Greek civil servants protest against austerity measures ends, more to follow

09:46, April 28, 2010      

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Greek protesters denounce austerity measures and the activation of the EU-IMF support mechanism for Greek economy during a demonstration in the centre of Athens, capital of Greece, on April 27, 2010. (Xinhua/Marios Lolos)

Thousands of protesters marched peacefully in the center of Athens in front of the parliament on Tuesday evening in one more demonstration organized by the umbrella union of civil workers' ADEDY, denouncing the austerity measures and the activation of the EU-IMF financial aid plan for Greece.

"Employees will culminate the struggle against the unfair policies of the Greek government, the European Union and the International Monetary Fund (IMF). We are not willing to pay for their crisis," a statement by ADEDY stressed, as protesters raised banners with slogans against cutbacks on salaries, tax raises and the resort to the EU-IMF safety net.

"We simply cannot accept a worse future, due to others' mistakes. They cannot ask from low income citizens to tighten the belts more, when billions of euros were wasted for nothing," protesters like Lambros Papanikolaou, a 37-year-old public employee who fears more measures and even lay offs, told Xinhua.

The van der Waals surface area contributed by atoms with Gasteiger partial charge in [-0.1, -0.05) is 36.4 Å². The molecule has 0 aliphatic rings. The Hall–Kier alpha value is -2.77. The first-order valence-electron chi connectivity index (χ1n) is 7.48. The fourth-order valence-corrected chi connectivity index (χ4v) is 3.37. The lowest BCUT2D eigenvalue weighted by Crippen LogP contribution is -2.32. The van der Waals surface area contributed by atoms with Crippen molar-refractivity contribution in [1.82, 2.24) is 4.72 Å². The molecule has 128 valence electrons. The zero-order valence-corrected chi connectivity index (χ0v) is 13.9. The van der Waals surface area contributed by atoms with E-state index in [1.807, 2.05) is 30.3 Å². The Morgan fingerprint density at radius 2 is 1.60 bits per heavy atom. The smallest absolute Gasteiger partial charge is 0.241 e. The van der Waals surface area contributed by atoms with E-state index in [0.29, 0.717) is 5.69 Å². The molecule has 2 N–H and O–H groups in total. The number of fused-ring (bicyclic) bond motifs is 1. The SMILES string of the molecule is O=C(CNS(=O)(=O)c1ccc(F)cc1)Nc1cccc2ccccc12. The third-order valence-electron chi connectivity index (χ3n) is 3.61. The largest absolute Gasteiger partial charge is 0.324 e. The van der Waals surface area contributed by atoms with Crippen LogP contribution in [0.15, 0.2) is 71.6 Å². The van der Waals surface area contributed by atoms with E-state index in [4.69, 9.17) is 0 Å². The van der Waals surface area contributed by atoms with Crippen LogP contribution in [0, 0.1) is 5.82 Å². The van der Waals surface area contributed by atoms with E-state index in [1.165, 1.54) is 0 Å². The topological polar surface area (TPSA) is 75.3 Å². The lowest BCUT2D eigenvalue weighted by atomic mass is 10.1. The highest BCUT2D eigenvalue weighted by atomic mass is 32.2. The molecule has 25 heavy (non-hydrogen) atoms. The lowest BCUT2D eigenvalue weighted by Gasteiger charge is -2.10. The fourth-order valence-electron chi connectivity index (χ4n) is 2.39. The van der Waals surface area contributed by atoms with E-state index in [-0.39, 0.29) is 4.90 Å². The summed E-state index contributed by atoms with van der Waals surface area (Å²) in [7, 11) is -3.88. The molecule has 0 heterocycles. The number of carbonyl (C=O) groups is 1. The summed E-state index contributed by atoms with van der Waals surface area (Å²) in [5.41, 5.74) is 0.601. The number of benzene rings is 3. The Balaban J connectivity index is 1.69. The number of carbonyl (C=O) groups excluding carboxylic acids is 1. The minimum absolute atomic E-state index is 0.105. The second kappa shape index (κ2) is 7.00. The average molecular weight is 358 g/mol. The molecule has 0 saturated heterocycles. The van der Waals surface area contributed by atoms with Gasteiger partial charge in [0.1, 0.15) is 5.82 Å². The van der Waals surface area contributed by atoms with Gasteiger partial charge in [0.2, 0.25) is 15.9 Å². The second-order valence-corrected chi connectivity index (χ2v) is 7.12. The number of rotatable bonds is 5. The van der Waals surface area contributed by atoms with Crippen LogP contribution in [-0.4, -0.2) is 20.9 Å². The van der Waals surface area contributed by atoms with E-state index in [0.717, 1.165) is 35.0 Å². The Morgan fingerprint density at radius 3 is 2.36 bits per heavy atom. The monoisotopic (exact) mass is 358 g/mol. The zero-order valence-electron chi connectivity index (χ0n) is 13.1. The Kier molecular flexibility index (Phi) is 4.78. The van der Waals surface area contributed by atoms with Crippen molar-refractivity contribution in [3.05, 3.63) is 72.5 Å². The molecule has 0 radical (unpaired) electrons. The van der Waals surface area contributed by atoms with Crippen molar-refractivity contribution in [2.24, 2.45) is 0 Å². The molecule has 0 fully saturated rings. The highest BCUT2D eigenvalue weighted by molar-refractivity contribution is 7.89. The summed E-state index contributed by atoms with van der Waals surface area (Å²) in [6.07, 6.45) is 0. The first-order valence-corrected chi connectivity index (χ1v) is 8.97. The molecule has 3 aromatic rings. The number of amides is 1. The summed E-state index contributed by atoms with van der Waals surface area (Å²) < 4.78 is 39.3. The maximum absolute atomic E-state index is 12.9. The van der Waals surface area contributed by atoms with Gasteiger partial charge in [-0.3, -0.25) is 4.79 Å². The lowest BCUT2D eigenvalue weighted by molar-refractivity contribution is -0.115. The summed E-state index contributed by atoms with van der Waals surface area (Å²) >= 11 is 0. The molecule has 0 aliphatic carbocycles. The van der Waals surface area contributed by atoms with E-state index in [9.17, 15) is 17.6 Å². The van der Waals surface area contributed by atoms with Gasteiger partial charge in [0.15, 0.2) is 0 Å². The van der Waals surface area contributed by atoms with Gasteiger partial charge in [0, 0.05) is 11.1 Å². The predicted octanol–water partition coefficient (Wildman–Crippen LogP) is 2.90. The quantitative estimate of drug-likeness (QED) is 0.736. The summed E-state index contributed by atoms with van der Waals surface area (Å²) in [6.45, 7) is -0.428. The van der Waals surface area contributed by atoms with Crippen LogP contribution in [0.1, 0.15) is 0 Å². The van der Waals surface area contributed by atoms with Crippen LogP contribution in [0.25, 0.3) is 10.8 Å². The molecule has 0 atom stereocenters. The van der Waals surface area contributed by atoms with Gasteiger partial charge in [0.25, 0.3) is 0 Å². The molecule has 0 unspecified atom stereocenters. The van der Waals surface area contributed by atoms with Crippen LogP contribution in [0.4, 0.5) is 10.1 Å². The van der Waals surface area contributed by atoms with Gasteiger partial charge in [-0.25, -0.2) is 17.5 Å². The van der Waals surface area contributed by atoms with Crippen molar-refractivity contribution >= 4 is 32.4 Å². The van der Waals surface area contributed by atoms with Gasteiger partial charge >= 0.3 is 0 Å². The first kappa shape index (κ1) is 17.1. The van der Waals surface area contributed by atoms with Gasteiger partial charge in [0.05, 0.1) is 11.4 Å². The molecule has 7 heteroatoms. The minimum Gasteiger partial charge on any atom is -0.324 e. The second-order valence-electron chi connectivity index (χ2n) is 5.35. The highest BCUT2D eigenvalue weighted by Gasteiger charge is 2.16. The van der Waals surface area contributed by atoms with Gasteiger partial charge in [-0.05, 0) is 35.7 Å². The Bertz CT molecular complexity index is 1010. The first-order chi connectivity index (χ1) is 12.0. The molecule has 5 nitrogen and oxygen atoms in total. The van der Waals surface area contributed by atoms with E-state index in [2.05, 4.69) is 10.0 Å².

Under more and more intense pressure from markets, EU partners and IMF the Greek government repeatedly said that all necessary painful changes will be implemented to save the debt-ridden country from worse, but many Greek people still do not agree.

ADEDY and the similar umbrella union of private sector employees GSEE decided on Tuesday afternoon to hold a new 24-hour general strike on May 5, as public transport workers ended a 6- hour work stoppage that caused a traffic chaos in Athens all day.

The wide majority of Greek citizens, 60.9 percent, rejected the resort of Greece to the EU-IMF safety net, according to a poll released on Tuesday.

A 70.2 percent of the 1,400 people asked in the survey conducted for MEGA television channel viewed particularly negative the implication of IMF in the mechanism. Greek Prime Minister George Papandreou is still considered the most capable leader at the moment by 45.5 percent in comparison with a 26 percent Antonis Samaras, the head of the main opposition party received.

Asked who is to be blamed for the current situation in Greece, 54.3 percent of Greek citizens answered that all previous governments of the now ruling socialist PASOK party, as well as the center-Right New Democracy party bear responsibility.

Source: Xinhua


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